I just started learning about Op-Amps. Working through basic equations seems straightforward, however I was curious about the function of the feedback resistor. As the name implies, one might infer the current/voltage potential "feeds back" from the output back into the input (I know there are two voltage potentials at each end of the resistor, Vo and the potential from the input pin). However, when the equations are defined (nodal analysis), the current is defined as moving through the feedback resistor towards the output pin. If you take a basic setup, the first resistor (say R1) is in series with Rf (assuming Ideal op-amp, hence no current flows into the inputs due to Rin = infinity), basically forming a voltage divider. In an ideal op amp, the closed loop voltage gain (inverting) is basically the ratio of Rf/R1 = Vo/Vin.(adsbygoogle = window.adsbygoogle || []).push({});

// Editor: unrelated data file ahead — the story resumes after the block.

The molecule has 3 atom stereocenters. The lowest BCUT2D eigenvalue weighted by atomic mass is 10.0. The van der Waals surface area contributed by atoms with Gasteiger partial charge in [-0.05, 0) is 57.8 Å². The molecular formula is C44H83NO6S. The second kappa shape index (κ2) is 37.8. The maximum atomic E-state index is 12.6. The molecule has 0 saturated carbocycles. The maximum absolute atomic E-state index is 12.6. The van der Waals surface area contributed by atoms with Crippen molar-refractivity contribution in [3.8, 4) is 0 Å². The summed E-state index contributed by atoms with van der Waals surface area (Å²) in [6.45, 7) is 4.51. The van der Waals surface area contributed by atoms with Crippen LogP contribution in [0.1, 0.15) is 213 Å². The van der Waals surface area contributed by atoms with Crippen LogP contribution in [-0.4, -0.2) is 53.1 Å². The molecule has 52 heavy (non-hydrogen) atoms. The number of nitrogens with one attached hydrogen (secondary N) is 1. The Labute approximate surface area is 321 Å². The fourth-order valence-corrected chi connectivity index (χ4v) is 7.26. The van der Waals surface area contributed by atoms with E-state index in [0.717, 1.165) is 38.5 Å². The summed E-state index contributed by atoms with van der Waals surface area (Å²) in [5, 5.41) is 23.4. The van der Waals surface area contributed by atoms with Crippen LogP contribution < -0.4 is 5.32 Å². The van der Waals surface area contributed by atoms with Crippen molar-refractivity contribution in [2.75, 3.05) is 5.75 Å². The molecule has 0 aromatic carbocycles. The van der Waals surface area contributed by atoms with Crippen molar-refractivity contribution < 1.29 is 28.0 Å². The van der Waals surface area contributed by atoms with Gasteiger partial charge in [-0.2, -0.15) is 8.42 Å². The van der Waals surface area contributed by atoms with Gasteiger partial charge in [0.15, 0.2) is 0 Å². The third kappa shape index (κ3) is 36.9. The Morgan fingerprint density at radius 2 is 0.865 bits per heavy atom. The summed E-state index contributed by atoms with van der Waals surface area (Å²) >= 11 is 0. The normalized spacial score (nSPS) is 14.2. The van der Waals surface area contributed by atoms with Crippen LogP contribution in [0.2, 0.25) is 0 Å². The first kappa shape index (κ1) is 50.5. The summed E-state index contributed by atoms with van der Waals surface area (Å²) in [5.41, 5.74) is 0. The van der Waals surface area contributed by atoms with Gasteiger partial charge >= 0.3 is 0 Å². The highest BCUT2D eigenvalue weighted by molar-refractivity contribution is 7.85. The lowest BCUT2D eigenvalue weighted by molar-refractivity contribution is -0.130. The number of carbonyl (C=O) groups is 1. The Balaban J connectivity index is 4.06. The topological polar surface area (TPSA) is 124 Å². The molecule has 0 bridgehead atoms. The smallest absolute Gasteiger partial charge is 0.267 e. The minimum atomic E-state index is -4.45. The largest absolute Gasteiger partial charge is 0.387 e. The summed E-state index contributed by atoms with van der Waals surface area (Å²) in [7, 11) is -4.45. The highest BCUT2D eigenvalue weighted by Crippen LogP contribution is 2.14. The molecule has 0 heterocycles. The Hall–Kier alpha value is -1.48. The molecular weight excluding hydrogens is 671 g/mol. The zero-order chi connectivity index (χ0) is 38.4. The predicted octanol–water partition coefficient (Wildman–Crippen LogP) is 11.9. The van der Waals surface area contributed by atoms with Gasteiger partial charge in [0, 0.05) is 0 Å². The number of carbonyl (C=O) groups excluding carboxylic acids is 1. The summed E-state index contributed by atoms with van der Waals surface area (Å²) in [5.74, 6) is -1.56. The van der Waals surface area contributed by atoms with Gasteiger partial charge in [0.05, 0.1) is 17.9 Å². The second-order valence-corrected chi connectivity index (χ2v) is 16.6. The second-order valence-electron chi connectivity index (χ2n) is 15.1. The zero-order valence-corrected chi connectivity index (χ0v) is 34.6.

I guess I am looking for a simple English explanation, instead of the mathematical relationship, regarding the effect the feedback resistor imparts on the op-amp circuit, relative to input and/or output.

Thanks. Let the schooling begin ;)

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# Basic Op-Amp Inquiry - Rf

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